• Math shadow classes, offered during the school day at Stanley, provide additional, targeted support for students who need support in math.
  • Do the Math Now! is also in the process of being implemented at Stanley. Special education and general education students in need of intensive math support will participate in the program either during the school day and/ before and after school.
  • Support for math instruction is also provided by teachers after school in both drop-in and structured classes.

How do we measure success?

  • Data collected from students who attended the Summer Program shows significant gains by most students in reading fluency and comprehension.
  • Formal feedback collected from teachers who have taught the summer program and from parents whose children attended shows that the configuration of the Summer Program and the intensive nature of the instruction are powerful and effective.
  • CST data collected from students who participated in Do the Math shows significant growth.
  • District CST scores in reading/language arts and math continue to show growth over a five year period.
  • Data from math benchmark assessments shows that students are becoming much more adept at not only solving computation problems but those that involve problem solving and reasoning.
  • Scholastic Reading Inventory (SRI) is now used to measure growth in reading comprehension at least three times per year for students in grades 2-8.
  • Data collected from students who attended the Summer Program shows significant gains by most students in reading fluency and comprehension.
  • Formal feedback collected from teachers who have taught the summer program and from parents whose children attended shows that the configuration of the Summer Program and the intensive nature of the instruction are powerful and effective.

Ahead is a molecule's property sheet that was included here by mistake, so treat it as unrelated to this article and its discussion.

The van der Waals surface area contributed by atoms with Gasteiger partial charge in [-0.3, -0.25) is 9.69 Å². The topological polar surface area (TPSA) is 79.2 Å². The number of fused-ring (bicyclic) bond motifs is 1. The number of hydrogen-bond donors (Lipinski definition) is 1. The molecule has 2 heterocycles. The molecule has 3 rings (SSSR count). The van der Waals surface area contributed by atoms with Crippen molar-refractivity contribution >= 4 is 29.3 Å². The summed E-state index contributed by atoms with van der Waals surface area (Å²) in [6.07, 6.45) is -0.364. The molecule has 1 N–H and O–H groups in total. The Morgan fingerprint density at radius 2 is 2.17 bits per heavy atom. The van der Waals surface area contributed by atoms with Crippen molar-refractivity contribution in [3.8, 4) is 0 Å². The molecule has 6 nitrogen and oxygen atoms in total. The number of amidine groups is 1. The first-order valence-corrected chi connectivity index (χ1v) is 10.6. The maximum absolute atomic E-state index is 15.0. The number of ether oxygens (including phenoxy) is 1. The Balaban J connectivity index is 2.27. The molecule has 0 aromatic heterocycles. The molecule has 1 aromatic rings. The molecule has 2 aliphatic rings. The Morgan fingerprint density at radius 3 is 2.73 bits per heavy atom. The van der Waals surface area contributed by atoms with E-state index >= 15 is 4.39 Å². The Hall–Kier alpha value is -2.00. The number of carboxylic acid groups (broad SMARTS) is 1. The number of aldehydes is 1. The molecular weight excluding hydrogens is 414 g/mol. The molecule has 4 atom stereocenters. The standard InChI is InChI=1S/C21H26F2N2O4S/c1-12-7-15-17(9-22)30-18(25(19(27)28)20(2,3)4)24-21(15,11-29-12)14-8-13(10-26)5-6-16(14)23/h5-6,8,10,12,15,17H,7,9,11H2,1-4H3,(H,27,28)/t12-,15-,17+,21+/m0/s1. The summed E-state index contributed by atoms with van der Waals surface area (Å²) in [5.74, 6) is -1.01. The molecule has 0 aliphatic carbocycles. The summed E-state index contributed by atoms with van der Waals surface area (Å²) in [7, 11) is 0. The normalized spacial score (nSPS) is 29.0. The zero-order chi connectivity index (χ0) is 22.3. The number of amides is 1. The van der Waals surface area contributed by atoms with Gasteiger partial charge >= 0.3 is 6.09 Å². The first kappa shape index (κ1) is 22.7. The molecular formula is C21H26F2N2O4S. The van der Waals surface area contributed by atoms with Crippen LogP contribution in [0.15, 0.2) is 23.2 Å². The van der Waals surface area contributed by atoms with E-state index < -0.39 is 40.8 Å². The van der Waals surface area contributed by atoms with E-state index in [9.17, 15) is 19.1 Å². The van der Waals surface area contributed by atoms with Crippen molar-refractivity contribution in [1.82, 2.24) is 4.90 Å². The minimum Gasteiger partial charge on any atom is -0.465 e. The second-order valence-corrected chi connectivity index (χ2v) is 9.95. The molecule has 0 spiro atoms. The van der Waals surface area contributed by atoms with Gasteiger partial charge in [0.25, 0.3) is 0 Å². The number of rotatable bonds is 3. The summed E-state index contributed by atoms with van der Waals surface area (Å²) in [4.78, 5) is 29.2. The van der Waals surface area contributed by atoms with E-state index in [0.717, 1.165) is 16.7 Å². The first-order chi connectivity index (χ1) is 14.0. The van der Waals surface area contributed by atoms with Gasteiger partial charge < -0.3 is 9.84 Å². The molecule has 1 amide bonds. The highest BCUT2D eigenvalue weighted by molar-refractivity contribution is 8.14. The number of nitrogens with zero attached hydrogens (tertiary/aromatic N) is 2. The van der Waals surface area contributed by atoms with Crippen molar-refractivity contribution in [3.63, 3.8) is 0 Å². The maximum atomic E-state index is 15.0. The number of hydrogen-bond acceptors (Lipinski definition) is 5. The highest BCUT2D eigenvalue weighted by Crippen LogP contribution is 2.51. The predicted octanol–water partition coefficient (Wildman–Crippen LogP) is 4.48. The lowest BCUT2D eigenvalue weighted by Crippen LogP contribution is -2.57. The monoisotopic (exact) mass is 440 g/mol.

• CST data collected from students who participated in Do the Math shows significant growth.
  • District CST scores in reading/language arts and math continue to show growth over a five year period.
  • Data from math benchmark assessments shows that students are becoming much more adept at not only solving computation problems but those that involve problem solving and reasoning.
  • Scholastic Reading Inventory (SRI) is now used to measure growth in reading comprehension at least three times per year for students in grades 2-8.

What are the challenges?

  • Time to offer math intervention during the school day can be difficult due to scheduling.
  • K-5 SRI scores cannot be imported into SRI at Stanley at this time, so it is difficult to access longitudinal data. We are working to figure this out.
  • Budget issues have impacted the number of Summer Program classes we are currently able to offer.
  • Continuing to identify excellent, targeted interventions that will meet the needs of each student.
  • Ensuring that consistent funding is available to provide necessary interventions and increase participation in the Summer Program.

What are the next steps?

  • Continue to monitor and evaluate the impact of newly implemented intervention programs including Read 180 (at Stanley), Do the Math (2-5), and Do the Math Now! (at Stanley).
  • Begin preparing for the 2012 Summer Program, and increase enrollment in the program if the budget permits.
  • Continue to monitor and evaluate data from newly implemented benchmark assessments in math at the K-5 level.